GENEVA, N.Y. - One obvious benefit of visiting upstate New York is the astounding consistency and overall quality of that state's rieslings.
I adore riesling, especially the dry rieslings of the Finger Lakes region in New York.
And during a brief swing through the area last week to conduct a seminar at the Finger Lakes Wine Symposium , I attended a Friday night tasting and enjoyed dozens.
The walk-around tasting featured wineries displaying one or two rieslings.
Not unexpectedly, most were excellent, a few exceptional.
So exciting were they and so reasonably priced (almost every wine was less than $20, and these are world-class wines) that I began lobbying for some of the best wineries to consider sending wines to wine shops and restaurants around the country.
My goal was to broaden the market for these dramatic wines so more people can gain access to them.
Most wine makers were flattered by the idea but all said,
(a) opening new markets outside of New York isn't easy and can be fraught with pitfalls;
(b) the wineries are selling all they make at home, and
(c), this is still a grape variety that has yet to catch on with the broad American consumer.
And a key reason is that most Americans, hearing the word "riesling," still think the wine is going to be sweet.
This was clearly not the case with consumers who attended the symposium.
As I walked to various tables, most consumers coming up to the pourers asked to try the winery's dry riesling.
This may not seem to be unusual, but at walk-around tastings in other areas of the country, not only would most consumers not ask for riesling, they likely would say something like, "I drink only dry wine."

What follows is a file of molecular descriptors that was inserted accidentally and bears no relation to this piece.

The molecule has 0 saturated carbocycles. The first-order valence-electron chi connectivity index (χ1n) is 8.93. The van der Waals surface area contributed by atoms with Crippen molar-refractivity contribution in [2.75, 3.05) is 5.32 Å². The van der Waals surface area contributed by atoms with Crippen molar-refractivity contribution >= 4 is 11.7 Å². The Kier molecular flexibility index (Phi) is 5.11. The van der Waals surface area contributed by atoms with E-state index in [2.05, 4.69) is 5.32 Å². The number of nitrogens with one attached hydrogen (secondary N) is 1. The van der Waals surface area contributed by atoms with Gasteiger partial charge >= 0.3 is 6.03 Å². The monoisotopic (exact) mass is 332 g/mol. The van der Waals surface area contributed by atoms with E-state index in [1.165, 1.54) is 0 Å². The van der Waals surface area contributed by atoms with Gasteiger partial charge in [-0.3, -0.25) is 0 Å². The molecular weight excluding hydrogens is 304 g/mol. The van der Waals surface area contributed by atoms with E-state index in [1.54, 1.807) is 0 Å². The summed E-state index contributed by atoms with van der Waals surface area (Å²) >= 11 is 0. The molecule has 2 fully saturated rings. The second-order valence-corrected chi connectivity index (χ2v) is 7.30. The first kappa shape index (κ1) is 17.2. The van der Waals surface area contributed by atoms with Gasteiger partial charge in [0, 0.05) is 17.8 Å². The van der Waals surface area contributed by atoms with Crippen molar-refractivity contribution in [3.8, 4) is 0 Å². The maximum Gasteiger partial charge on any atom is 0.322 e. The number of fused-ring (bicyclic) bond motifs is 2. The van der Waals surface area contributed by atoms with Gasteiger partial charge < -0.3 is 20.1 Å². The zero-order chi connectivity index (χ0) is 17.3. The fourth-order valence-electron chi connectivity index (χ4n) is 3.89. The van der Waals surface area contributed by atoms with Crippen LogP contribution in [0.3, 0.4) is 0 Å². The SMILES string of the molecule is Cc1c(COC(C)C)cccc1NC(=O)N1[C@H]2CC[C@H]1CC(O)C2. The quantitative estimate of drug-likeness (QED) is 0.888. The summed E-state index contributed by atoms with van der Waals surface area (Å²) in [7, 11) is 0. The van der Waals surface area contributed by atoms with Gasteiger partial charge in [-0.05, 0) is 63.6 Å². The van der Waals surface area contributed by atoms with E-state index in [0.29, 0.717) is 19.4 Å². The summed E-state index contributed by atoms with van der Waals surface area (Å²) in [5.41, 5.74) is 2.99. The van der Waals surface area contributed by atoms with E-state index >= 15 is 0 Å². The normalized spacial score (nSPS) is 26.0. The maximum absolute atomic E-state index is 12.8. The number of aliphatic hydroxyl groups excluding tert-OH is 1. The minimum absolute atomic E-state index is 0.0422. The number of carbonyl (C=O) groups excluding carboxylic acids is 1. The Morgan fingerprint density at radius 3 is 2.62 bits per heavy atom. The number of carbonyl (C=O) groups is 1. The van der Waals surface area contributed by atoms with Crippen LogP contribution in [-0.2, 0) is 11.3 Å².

Most still believe riesling is sweet.
The fact that New York wine consumers would, as a first request, ask for a dry riesling means they assume the winery makes such a wine and it will be excellent.
Such a supposition is correct most of the time.
So my second revelation came as a real surprise: The dry red wines of New York are becoming so interesting that they are fast carving out their own fine-wine niche.
This isn't a shock, since a Bedell Merlot from Long Island was good enough a few years ago to be served at President Obama's inaugural festivities.
Now we are seeing cabernet Franc, Lemberger, syrah, Noiret (a new grape) and even Chancellor delivering fascinating flavors and at alcohol levels (12.5 percent to 13.5 percent) that fit nicely on most dinner tables.
Again, as with riesling, it's unlikely these wines will be available near where you live, so a bit of advice: If you visit New York, one grand treat is to drink local.
New York has come of age as a producer of world-class whites and reds.
Wine of the Week: 2012 Fox Run Meritage, Seneca Lake ($40) – Peter Bell, one of New York's finest wine makers, crafted this wine from 66 percent cabernet sauvignon and 17 percent each of merlot and cabernet Franc.
The result is more like a classic Bordeaux in structure (13.1 percent alcohol), but with some New World fruit of red cherries, dried herbs, tea leaves and subtle spices.